Peter Sellers, the gifted British mimic and comic actor who delighted Anglo-American radio audiences as a founding zany of the BBC's "Goon Show" and later achieved international popularity as a film star -- notably for sustaining the character of Inspector Clouseau, a pompous, bumbling French police detective, through five successful movies -- died yesterday at London's Middlesex Hospital after a heart attack. He was 54.

Mr. Sellers had narrowly survived heart seizures in 1964 and 1977. While working on a film in Hollywood, Mr. Sellers was stricken with a massive coronary thrombosis in April 1964, and was rushed to Cedars of Lebanon Hospital. There, emergency treatment succeeded in reviving his heart on six separate occasions.

Following this remarkable recovery he resumed his screen-acting career, then at one of its high points, with apparently undiminished energy. Mr. Sellers had been fitted with a pacemaker; three years ago it was reported that he had suffered another attack when the device failed.

Mr. Sellers was in his suite at the Dorchester Hotel in London when he complained of chest pains on Tuesday. He was rushed to the hospital and underwent intensive resuscitation procedures after his heart stopped.

According to a statement issued by the hospital at 7:28 p.m. EDT yesterday, "It is with very great regret that we have to inform you that Mr. Sellers died. . . . His wife and children were at his side. Mr. Sellers' death was entirely due to natural causes. His heart just faded away."

Mr. Sellers' fourth wife, British actress Lynne Frederick, had flown to his bedside from Los Angeles earlier in the day. Mr. Sellers' second wife, Swedish actress Britt Ekland, had also arrived from Stockholm with their 15-year-old daughter Victoria.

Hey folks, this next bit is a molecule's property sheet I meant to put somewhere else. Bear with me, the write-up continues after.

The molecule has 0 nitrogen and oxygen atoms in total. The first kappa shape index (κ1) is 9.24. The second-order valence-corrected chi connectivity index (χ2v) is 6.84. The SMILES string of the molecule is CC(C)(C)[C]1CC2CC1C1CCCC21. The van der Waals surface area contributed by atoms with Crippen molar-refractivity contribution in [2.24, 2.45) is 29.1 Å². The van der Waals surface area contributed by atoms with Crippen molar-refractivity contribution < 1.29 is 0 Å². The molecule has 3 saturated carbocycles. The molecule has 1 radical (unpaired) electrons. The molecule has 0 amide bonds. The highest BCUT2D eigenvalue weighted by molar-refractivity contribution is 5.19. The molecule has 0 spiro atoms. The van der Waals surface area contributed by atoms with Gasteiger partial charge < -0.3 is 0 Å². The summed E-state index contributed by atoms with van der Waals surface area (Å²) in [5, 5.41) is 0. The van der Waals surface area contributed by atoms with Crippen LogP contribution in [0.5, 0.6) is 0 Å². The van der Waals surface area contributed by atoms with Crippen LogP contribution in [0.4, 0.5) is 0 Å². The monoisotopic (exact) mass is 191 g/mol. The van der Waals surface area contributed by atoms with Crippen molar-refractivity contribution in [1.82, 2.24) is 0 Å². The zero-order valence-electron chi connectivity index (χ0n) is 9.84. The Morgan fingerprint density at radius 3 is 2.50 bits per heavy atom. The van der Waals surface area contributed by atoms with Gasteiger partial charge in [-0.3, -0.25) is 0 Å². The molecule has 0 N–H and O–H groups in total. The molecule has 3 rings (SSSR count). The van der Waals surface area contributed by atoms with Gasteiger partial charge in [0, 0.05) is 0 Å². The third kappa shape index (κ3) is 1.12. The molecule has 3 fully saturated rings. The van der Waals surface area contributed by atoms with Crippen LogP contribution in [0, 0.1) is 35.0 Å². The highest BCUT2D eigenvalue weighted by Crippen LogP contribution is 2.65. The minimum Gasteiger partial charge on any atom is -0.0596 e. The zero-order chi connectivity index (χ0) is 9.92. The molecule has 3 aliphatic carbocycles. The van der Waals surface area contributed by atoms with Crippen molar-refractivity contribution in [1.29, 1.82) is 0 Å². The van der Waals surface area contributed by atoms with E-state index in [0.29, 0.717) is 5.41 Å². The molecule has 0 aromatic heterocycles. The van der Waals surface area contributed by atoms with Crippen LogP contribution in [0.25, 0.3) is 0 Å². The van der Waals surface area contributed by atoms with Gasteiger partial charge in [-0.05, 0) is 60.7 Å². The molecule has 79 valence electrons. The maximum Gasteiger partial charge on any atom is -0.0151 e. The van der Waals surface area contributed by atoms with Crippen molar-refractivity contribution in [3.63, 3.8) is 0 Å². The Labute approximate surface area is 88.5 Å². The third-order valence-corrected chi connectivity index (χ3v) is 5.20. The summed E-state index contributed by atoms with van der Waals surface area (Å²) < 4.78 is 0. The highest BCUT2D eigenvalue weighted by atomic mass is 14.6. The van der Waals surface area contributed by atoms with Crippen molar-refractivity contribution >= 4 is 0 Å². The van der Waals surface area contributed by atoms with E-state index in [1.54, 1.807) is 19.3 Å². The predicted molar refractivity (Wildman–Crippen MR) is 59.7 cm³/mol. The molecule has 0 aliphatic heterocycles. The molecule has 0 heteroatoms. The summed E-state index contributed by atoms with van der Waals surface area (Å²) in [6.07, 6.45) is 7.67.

The Sellers-Ekland marriage had ended in divorce in 1969. Ekland's account of their four-year union in a recent published autobiography had reportedly angered Mr. Sellers, who was characterized as a suspicious, impossible-to-please husband.

Mr. Sellers had two children by his first marriage to Australian actress Ann Hayes. His third wife was Miranda Quarry, the stepdaughter of a British peer. He also had been linked romantically with Sophia Loren and Liza Minnelli.

Blake Edwards, who directed several of Mr. Sellers' films, including all the 'Pink Panther' comedies, said, "I'm saddened because the world has lost a very big talent. One lived with the realization that Peter could go at any time because of his recurrent heart attacks, but it still comes as a blow."

Writer Joe Hyams, who had collaborated with Mr. Sellers on his autobiography, "Sellers' Market," recalled the late actor as "a very courageous man who refused to allow his heart problems to interfere with his professional life. He had a heart attack while we were doing the book, but when I visited him in the hospital, he wanted to get to work on the manuscript the very next day. When I told him he was too ill to work, Peter said 'Not at all. You have to live before you die, or you will die before you live.'"

Despite his fame and continuing popularity, Mr. Sellers was notoriously uncertain about his own talent and professional standing. "I haven't a clue who Peter Sellers is," he once remarked. "As far as I'm aware, I'm nothing. I have no personality of my own, whatsoever. I have no character to offer the public. I have nothing to project . . . To me, I am a complete stranger."

He went on to speculate that this vagueness of personality, a frequent source of criticism among British reviewers, may have inspired his considerable gifts for dialect and impersonation. "I could never be a real star," he contended. "I am a character actor. I couldn't play Peter Sellers -- the way Cary Grant plays Cary Grant, for instance -- because I have no concrete image of myself. But I could do one helluva Cary Grant."